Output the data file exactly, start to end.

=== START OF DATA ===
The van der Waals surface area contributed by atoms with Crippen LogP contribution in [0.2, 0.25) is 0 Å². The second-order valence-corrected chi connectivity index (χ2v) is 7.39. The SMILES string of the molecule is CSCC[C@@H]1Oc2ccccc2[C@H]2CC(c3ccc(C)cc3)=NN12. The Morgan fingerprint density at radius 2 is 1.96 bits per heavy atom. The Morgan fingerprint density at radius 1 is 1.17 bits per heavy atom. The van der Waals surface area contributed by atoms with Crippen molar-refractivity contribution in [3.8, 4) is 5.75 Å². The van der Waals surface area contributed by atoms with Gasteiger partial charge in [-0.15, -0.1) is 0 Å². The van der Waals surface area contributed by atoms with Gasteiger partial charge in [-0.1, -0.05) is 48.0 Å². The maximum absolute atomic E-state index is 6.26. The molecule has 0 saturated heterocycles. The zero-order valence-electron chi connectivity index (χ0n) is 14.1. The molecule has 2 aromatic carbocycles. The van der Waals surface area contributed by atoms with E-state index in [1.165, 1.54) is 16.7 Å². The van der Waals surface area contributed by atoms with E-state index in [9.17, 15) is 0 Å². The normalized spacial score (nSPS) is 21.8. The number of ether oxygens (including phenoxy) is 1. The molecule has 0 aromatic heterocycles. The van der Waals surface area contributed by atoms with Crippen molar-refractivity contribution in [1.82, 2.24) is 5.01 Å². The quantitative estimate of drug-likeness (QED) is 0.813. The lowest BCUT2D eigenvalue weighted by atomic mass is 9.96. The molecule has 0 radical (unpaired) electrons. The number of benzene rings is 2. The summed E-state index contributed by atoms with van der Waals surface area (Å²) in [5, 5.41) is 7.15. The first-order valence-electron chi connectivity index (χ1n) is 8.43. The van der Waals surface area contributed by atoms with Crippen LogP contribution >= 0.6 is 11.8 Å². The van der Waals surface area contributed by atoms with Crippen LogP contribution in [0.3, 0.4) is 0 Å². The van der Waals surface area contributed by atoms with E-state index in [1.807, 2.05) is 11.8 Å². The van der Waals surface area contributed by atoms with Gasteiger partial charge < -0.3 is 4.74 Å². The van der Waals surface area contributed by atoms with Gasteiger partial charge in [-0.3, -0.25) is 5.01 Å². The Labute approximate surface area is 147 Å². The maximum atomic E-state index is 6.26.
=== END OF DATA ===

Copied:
The van der Waals surface area contributed by atoms with Crippen LogP contribution in [0.2, 0.25) is 0 Å². The second-order valence-corrected chi connectivity index (χ2v) is 7.39. The SMILES string of the molecule is CSCC[C@@H]1Oc2ccccc2[C@H]2CC(c3ccc(C)cc3)=NN12. The Morgan fingerprint density at radius 2 is 1.96 bits per heavy atom. The Morgan fingerprint density at radius 1 is 1.17 bits per heavy atom. The van der Waals surface area contributed by atoms with Crippen molar-refractivity contribution in [3.8, 4) is 5.75 Å². The van der Waals surface area contributed by atoms with Gasteiger partial charge in [-0.15, -0.1) is 0 Å². The van der Waals surface area contributed by atoms with Gasteiger partial charge in [-0.1, -0.05) is 48.0 Å². The maximum absolute atomic E-state index is 6.26. The molecule has 0 saturated heterocycles. The zero-order valence-electron chi connectivity index (χ0n) is 14.1. The molecule has 2 aromatic carbocycles. The van der Waals surface area contributed by atoms with E-state index in [1.165, 1.54) is 16.7 Å². The van der Waals surface area contributed by atoms with E-state index in [9.17, 15) is 0 Å². The normalized spacial score (nSPS) is 21.8. The number of ether oxygens (including phenoxy) is 1. The molecule has 0 aromatic heterocycles. The van der Waals surface area contributed by atoms with Crippen molar-refractivity contribution in [1.82, 2.24) is 5.01 Å². The quantitative estimate of drug-likeness (QED) is 0.813. The lowest BCUT2D eigenvalue weighted by atomic mass is 9.96. The molecule has 0 radical (unpaired) electrons. The number of benzene rings is 2. The summed E-state index contributed by atoms with van der Waals surface area (Å²) in [5, 5.41) is 7.15. The first-order valence-electron chi connectivity index (χ1n) is 8.43. The van der Waals surface area contributed by atoms with Crippen LogP contribution >= 0.6 is 11.8 Å². The van der Waals surface area contributed by atoms with Crippen LogP contribution in [0.3, 0.4) is 0 Å². The van der Waals surface area contributed by atoms with E-state index in [1.807, 2.05) is 11.8 Å². The van der Waals surface area contributed by atoms with Gasteiger partial charge < -0.3 is 4.74 Å². The van der Waals surface area contributed by atoms with Gasteiger partial charge in [-0.3, -0.25) is 5.01 Å². The Labute approximate surface area is 147 Å². The maximum atomic E-state index is 6.26.